When we were on holiday at the beginning of November I scrolled soooo far in my Kindle app on my tablet. I don't use my tablet for anything else except the Kindle app - not Twitter or Tumblr or Facebook or any of that. It's not the best tablet in the world, but it works fine as a Kindle. And while I don't buy many books via Amazon anymore, I've been using a Kindle since 2011 so I have loads of books on there.

I was scrolling trying to decide what I wanted to read. I ended up deleting quite a few books that I'd either started and given up on or that I didn't want to read anymore. It was a good clean up session! Anyway I came across this Peter Robinson book that I think I bought back in 2014. I needed something a bit easy to read like that, so started it.

I have read a lot of the DCI Banks books and I love that they're set in North Yorkshire. I found them years and years ago and got both my parents into them - which proves how long ago it was because my dad died in 2008. My mum recently, a year or just over, decided she would read all the Banks books in order. She's been enjoying them and I know she's read this one. I don't read them very often because they're kind of formulaic, but I thought I would as this one was just sat on my Kindle.

In this book, a sixty year old man is found dead near his home, near a disused railway line. He's been thrown from a footbridge in a scuffle, but there's five thousand pounds in his pocket, so he wasn't robbed. He has lived a hermit's life since being fired from his teaching post at the local college four years ago. No one seems to have had much of a grudge against him, but the police have to investigate and end up going back over the man's life to his university days and some time he spent in North America.

I liked the story and wanted to know what had happened to poor Gavin. I do like DCI Banks as a character, and I also like Annie and Winsome, part of his team, although I didn't think there was enough from either of their points of view in this book. I would give it a decent rating, it kept me gripped enough.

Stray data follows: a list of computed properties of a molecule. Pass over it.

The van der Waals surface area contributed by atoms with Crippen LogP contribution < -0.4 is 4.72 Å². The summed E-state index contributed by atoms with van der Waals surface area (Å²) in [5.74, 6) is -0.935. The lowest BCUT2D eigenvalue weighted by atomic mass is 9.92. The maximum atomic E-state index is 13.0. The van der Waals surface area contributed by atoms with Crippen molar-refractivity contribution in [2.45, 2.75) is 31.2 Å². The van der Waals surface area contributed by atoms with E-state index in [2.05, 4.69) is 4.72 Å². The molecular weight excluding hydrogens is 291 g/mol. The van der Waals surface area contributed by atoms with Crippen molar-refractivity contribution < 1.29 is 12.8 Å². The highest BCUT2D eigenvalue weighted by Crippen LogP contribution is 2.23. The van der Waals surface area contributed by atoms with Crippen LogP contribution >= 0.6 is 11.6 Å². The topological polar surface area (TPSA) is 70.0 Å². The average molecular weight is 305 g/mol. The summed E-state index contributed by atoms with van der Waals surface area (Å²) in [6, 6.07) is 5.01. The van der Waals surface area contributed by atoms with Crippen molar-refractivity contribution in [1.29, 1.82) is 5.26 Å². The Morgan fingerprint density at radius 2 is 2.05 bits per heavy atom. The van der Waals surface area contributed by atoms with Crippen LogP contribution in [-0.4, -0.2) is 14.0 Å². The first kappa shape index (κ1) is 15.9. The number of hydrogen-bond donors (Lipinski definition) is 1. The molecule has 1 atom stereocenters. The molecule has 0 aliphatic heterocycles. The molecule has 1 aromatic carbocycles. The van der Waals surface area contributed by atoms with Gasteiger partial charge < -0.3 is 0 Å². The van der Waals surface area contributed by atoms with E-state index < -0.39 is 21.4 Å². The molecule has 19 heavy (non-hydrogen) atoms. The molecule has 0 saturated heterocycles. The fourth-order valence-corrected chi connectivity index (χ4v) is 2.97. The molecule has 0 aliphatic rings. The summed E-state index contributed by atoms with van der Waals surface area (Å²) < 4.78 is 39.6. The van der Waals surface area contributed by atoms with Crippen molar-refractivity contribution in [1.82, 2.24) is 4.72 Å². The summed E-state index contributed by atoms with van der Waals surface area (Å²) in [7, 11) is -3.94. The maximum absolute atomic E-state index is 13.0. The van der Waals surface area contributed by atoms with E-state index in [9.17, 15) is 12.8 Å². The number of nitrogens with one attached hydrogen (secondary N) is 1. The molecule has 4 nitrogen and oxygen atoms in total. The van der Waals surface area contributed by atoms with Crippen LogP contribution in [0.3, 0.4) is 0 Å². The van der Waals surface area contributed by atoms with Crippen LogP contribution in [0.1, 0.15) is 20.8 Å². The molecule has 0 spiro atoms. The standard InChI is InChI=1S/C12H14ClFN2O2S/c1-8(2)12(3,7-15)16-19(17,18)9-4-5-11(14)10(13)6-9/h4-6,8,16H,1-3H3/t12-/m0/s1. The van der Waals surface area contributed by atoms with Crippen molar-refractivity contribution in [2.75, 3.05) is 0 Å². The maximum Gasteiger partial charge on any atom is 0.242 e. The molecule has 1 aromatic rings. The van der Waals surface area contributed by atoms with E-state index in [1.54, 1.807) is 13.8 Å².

However, I did have a few problems with the book. The timelines, for one thing. It's supposed to be set in around the year that it was published, so around 2013/2014. But that means Banks has been in Eastvale since around 1988, and he was in his forties then, so he must surely be over the age for retirement now. And that's one of the points in the book - that he is nearing sixty (so those maths don't add up) and could be needing to retire soon. I get that it's difficult to end a series like this, but the time discrepancies are just annoying me by now.

Banks is offered the chance to gain promotion to superintendent, as long as he behaves himself and plays by the rules. Which of course, he doesn't. In fact, some people complain about him, and while I get that they're making trouble, it won't make his superiors feel any better about him.

Then there's a whole thing about why Gavin was fired from teaching - he was accused of sexual harassment by two students. The way that these young women and another are treated is pretty bad. The whole book seems to be rolling its eyes at the movement towards calling out sexual aggressors, and is trying to say that there are millions of false accusations - which isn't true. It seems obvious to me that the author is from a certain generation and was peeking through just a bit too much.

Then there's a bit where Annie and Gerry have a spat, and it was so ridiculously written I just laughed. It was not how women would really behave towards each other, I don't think, especially when they both work in a man's world like the police. It was ludicrous. And in the same vein, at the very end of the book Banks takes out a young woman that he met through the case. She is thirty six and beautiful - at one point he's ogling a picture of her in a bikini - and she for some reason agrees to a date with a man old enough to be her dad. This often happens throughout the series and it is just getting ridiculous now. It makes Banks come off like a sordid old man, and I don't like it.

This book was written in 2013, at which point all the above were already ridiculous and outdated ideas, and I'm just... A little bit past them now.

We'll see whether I read another Banks book. We'll see!

Cuckoo by Keren David - Review

Friday, November 22, 2019

Where did I get it? It was one of the first books I ever got on Netgalley, but it has shamefully taken me until now to read it. Many thanks go to Little Brown Books for letting me read it, though. 

What's it about? Jake is sixteen and an actor. He's been on Market Square, a popular soap, until a few months ago, when his character, Riley Elliott, was sent upstairs and not seen again. Jake has been auditioning for other parts but it's so far come to nothing. His dad, Neil, is determined to sort out what is happening with Riley and whether Jake will reprise the role, only Jake's agency isn't being very helpful. The family is running out of money and Jake is getting stressed about life. Add in that his brother is nonverbal and autistic and the family have to move makes Jake want to leave home, so he ends up staying with friends for a while.